If this is you, the best way to modify your general temperament is to do a one-time paired purchase and see how it works. Say you do something like buy Hershey at $93 and buy Chevron at $103. You’ll get the high yield and value from the Chevron purchase, scratching your itch to get a bargain. Simultaneously purchasing Hershey will give you the opportunity to see what it is like to own a best-in-breed stock with high revenue growth.
About 80% of Hershey’s sales occur in the United States, and it is much newer to the international growth ballgame than many of its peers (especially Nestle). Someone who bought Hershey in 2012 saw profits per share grow from $3.24 then to $4.35 today. The dividend also grew from $1.56 to $2.24. The stock price went from $60 to $90. Even in just three years, you get to see the effects of Hershey’s high quality at work in your portfolio.
Someone who paid $60 in 2012 for Hershey stock now has a P/E ratio of 13.8x earnings on the initial purchase of the stock. You wouldn’t want to get in the habit of making decisions based on low future P/E ratios because it can be used as an excuse to overpay for things, but it can be useful to demonstrate how quickly today’s higher-than-comfortable price can turn into tomorrow’s bargain of nostalgia that makes you think, “I wish I would’ve bought Hershey at $60 in 2012.” Well, most people in 2012 were commenting on the 21x earnings valuation as being expensive.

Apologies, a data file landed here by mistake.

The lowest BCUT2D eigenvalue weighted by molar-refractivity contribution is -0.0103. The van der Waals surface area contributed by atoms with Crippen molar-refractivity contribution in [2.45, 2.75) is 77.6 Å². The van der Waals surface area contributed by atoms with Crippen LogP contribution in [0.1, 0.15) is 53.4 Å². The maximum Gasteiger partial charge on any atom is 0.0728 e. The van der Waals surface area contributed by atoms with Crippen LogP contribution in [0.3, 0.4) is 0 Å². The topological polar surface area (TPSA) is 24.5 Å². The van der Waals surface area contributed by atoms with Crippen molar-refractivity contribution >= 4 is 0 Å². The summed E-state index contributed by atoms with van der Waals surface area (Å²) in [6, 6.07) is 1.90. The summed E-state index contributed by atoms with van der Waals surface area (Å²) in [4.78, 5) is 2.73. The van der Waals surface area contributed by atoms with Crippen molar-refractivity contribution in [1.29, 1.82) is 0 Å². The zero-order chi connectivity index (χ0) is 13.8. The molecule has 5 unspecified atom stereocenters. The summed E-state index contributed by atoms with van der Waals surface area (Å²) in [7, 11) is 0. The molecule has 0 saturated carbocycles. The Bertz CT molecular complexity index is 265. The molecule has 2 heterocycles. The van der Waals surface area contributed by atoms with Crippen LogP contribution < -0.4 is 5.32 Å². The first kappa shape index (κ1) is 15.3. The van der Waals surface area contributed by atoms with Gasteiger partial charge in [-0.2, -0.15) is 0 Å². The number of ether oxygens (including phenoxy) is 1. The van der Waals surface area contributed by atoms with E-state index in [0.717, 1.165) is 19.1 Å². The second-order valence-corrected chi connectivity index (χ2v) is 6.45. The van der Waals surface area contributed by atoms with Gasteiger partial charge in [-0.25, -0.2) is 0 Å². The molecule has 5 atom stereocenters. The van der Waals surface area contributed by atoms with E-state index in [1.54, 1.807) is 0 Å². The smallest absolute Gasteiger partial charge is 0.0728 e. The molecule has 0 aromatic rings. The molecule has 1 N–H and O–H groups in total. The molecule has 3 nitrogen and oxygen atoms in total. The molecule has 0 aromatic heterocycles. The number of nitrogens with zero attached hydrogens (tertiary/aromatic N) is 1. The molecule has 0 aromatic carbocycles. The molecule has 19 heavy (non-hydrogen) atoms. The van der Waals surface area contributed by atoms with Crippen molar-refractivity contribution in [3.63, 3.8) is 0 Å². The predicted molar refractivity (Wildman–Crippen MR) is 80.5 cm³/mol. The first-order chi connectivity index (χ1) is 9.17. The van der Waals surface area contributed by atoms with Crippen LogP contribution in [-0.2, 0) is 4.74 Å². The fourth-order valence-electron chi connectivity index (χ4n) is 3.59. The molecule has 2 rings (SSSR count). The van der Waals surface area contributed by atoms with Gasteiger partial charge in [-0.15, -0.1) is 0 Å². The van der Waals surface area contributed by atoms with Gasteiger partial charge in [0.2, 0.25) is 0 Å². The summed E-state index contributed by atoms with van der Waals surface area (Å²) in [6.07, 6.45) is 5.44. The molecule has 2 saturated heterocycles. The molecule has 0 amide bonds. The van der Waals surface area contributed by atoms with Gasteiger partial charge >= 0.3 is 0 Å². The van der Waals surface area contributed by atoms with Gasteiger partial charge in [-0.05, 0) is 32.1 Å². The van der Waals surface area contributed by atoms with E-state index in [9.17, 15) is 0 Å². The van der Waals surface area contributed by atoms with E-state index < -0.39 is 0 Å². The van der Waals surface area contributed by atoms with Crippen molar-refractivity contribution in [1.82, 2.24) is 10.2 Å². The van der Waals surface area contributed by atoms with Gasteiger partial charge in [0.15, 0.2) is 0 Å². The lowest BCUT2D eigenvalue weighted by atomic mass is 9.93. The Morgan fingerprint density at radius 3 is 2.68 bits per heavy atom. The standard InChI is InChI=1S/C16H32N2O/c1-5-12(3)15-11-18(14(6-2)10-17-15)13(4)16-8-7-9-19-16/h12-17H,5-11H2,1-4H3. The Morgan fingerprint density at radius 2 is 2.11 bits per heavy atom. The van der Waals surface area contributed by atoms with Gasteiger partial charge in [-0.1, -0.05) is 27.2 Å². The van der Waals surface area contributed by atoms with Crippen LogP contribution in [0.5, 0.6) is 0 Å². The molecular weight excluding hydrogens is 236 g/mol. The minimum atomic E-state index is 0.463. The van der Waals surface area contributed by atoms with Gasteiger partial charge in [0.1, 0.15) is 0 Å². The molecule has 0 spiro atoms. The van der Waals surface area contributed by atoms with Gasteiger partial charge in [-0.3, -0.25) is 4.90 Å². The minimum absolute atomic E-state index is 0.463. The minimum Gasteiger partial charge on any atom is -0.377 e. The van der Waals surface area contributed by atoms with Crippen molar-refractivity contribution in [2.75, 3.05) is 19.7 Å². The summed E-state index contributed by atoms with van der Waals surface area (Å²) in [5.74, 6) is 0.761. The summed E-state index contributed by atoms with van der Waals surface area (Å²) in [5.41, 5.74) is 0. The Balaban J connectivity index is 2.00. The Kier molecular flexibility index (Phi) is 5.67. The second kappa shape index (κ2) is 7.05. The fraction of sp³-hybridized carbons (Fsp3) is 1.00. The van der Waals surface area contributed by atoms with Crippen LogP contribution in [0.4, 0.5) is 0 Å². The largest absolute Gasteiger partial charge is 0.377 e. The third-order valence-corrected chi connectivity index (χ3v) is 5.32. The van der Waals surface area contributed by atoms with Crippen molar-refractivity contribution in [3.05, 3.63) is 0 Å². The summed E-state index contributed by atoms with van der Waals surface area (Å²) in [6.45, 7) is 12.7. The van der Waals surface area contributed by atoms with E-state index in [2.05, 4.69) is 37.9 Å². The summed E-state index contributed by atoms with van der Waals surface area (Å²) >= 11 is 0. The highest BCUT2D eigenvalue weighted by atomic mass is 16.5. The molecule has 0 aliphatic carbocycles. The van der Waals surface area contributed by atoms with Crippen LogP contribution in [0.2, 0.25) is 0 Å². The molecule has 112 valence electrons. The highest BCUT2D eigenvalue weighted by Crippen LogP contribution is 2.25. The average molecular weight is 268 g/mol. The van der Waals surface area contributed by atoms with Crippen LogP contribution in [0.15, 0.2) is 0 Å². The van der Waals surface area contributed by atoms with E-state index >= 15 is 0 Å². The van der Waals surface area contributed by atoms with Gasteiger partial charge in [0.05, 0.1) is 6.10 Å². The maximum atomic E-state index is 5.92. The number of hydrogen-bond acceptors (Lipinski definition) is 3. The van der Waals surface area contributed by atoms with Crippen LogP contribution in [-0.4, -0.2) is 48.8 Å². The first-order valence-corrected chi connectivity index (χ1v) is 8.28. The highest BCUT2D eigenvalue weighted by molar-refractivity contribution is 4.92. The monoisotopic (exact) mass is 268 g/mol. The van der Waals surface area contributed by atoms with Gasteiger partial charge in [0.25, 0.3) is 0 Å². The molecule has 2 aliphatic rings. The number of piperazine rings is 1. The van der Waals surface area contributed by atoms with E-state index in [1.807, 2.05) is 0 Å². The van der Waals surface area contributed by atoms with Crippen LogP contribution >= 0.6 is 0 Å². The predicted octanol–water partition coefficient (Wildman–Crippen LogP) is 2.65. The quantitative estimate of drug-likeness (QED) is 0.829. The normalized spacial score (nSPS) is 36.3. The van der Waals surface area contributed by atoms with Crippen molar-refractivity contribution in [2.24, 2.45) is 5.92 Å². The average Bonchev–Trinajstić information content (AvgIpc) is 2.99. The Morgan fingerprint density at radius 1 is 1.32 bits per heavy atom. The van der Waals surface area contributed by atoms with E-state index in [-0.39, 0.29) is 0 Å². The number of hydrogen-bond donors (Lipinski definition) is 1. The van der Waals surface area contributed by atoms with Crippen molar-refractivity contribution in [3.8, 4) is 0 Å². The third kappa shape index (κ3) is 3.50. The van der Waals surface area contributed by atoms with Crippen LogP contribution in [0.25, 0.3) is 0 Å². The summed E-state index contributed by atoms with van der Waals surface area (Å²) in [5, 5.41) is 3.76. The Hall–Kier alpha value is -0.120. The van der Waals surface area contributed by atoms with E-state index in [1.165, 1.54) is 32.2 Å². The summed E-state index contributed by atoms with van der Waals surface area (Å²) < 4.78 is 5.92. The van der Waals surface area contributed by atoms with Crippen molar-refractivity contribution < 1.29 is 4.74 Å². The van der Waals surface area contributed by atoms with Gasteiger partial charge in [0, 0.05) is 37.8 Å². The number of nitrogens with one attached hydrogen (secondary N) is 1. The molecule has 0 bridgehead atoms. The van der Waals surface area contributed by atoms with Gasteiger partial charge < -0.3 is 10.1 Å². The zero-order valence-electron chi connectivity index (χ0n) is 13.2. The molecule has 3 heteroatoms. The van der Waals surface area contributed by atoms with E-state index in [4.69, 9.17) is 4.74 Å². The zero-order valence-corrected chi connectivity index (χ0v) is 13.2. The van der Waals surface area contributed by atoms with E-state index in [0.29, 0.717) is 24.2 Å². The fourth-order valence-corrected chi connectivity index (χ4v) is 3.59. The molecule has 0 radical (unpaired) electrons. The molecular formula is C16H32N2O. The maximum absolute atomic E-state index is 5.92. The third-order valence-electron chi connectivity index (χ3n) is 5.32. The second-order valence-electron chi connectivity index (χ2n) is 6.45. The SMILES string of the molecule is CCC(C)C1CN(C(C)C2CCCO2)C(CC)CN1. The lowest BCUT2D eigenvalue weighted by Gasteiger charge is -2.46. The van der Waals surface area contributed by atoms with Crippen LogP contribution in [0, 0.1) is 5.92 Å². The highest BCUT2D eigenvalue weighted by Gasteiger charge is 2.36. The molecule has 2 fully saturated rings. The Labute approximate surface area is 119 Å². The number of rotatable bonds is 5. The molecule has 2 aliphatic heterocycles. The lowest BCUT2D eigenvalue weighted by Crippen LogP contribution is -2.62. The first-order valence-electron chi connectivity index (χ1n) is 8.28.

The advantage of owning a company like Hershey—which hasn’t had more than two years in a row of profit declines during the past generation—is that constantly growing profits per share drags the intrinsic value of the firm forward and constantly raises the justified valuation for the stock. There is no guarantee that a stock will trade at its fair valuation, but regularly growing profits at least mitigate the risk of a falling stock price in the event something happens in your personal life and you have to sell the stock. It’s a nice hedge against the unpredictable.
A similar story exists for Colgate-Palmolive, Brown Forman, Visa, and a few others. The blue-chips with high revenue growth are very easy to ignore because of their low initial dividend yields and the appearance that they are never on sale. It’s when you model what happens to these companies before, through, and after a crisis that you develop a respect for their role in portfolio construction and realize there may be more value in paying a full price for some things rather than getting bargains on others.